Is it Important to Stay Busy in Alcoholism Recovery?

Is it Important to Stay Busy in Alcoholism Recovery?

Stay busy in alcohol recovery

If you attend AA meetings or talk to people in traditional recovery circles, you will probably hear the idea get mentioned that “it is important to stay busy in alcoholism recovery.” Is this statement good advice?

I believe that it is, for a number of different reasons.

What your early recovery should look like

Early recovery is different from anything that I ever experienced in my entire life. First of all you are surrendering completely which is a unique experience in itself. Most of us have gone our entire lives without ever really having to surrender. So this is, in itself, quite different.

Second of all you have to then take this decision of surrender (or is it a feeling?) and then you have to turn it into positive action.

I try to describe the amount of action that an alcoholic has to take in order to overcome their disease, and my best description of it is “massive action.”

You must take massive action in order to overcome a drug or alcohol addiction.

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This is evidenced by the fact that everyone who has ever recovered successfully from an addiction can describe the amount of effort that they had to put into it. If you talk to such people you will hear them talk about “making a huge commitment” and “trying harder at recovery than anything they have ever done in their life.” So they are not just taking action, they are taking massive action. The intensity that is needed in order to recover is truly massive.

In other words, you cannot just casually recover from alcoholism. You don’t decide to overcome an addiction and then do so by casually sauntering down the street in a lazy fashion. That is not how recovery works. If you do this you will relapse. If you try to make only a modest effort at recovery then you will surely fail.

Most people have to try to get sober a few times in order to fully realize this. I had to try 3 times in total (serious efforts where I attended treatment) before I realized just how big of a commitment was really needed. It was like on the third try I realized “OK, so I have to try harder than I ever have in my life, and make a more serious commitment than I have ever made before, ever. OK, got it.” But it took me a few tries before I reached this point. I had to try and fail twice before that in order to realize just how deep of a commitment was needed.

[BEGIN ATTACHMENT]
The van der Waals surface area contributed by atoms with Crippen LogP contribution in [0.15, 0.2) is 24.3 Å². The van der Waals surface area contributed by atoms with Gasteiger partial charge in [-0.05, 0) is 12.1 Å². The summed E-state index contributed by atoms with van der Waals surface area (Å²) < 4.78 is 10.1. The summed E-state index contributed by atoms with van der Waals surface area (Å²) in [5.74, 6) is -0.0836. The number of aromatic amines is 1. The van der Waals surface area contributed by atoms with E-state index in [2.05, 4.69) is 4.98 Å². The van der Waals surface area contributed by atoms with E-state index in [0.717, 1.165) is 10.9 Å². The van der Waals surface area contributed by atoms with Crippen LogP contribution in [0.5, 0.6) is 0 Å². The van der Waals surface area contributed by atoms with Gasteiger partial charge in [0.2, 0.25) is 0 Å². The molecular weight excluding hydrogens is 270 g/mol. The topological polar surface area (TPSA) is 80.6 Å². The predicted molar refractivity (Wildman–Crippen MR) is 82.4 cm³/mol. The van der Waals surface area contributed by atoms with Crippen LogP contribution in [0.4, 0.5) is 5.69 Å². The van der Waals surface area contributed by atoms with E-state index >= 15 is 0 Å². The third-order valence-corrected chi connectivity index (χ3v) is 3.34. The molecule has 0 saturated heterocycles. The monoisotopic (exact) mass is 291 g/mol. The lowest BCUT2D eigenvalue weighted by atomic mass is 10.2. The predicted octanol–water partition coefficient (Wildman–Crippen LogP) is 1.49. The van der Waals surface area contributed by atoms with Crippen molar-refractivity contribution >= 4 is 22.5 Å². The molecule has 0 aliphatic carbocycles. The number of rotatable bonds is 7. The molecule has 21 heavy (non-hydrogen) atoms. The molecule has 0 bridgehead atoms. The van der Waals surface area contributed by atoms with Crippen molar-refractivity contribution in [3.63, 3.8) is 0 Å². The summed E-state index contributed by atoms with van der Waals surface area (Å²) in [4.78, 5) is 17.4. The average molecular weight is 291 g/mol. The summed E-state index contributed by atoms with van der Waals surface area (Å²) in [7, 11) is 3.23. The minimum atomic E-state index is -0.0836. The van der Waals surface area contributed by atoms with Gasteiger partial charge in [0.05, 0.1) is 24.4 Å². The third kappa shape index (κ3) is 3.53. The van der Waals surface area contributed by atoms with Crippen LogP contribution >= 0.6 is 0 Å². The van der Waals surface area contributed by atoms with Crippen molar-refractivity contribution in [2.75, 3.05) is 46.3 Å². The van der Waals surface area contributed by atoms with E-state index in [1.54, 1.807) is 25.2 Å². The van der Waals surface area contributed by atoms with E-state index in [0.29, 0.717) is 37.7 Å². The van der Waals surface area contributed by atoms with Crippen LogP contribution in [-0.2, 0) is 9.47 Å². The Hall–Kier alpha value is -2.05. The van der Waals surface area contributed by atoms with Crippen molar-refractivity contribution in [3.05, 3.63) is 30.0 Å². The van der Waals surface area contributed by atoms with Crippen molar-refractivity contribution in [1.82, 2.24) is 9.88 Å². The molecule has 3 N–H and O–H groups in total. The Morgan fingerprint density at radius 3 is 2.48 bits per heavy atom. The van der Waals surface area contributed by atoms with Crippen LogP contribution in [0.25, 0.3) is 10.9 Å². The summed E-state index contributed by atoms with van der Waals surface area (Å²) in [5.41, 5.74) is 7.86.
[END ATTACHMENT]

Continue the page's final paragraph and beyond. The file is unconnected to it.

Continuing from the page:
So then what is early recovery from alcoholism, and what does it actually look like? Well from the perspective of the alcoholic, it is all about reinventing yourself. This is not just some feel-good language or special buzzwords we are using, we are actually talking about reinventing who you are as a person, both on the inside as well as on the outside.

So in practical terms that means that the recovering alcoholic has to:

1) Look inside at their shame, guilt, fear, anger, resentments, and self pity. They have to address these problems and take action in order to fix them or eliminate them. They have to do the work. You can’t walk around with garbage filling up your mind and your emotions and expect to remain sober. So you have to identify and then correct these internal problems.

2) Look at your external circumstances and make potentially drastic changes. So you consider the “people, places, and things” in your life that may be bad for you in terms of addiction. For example, I was working at a job where nearly everyone got drunk or high with me when I first got sober. I had to leave that job if I wanted any sort of chance at recovery. The same might be true for you in terms of a job, a certain relationship, and so on. Sometimes we have to make external changes in order to rebuild our life.

So these are the two broad categories of change: Internal and external. Every struggling alcoholic is probably going to have to make changes in both of these areas. And when you do both of these things and you continue to dig deeper and look for more positive changes to make (both internally and externally) then you start to reinvent yourself.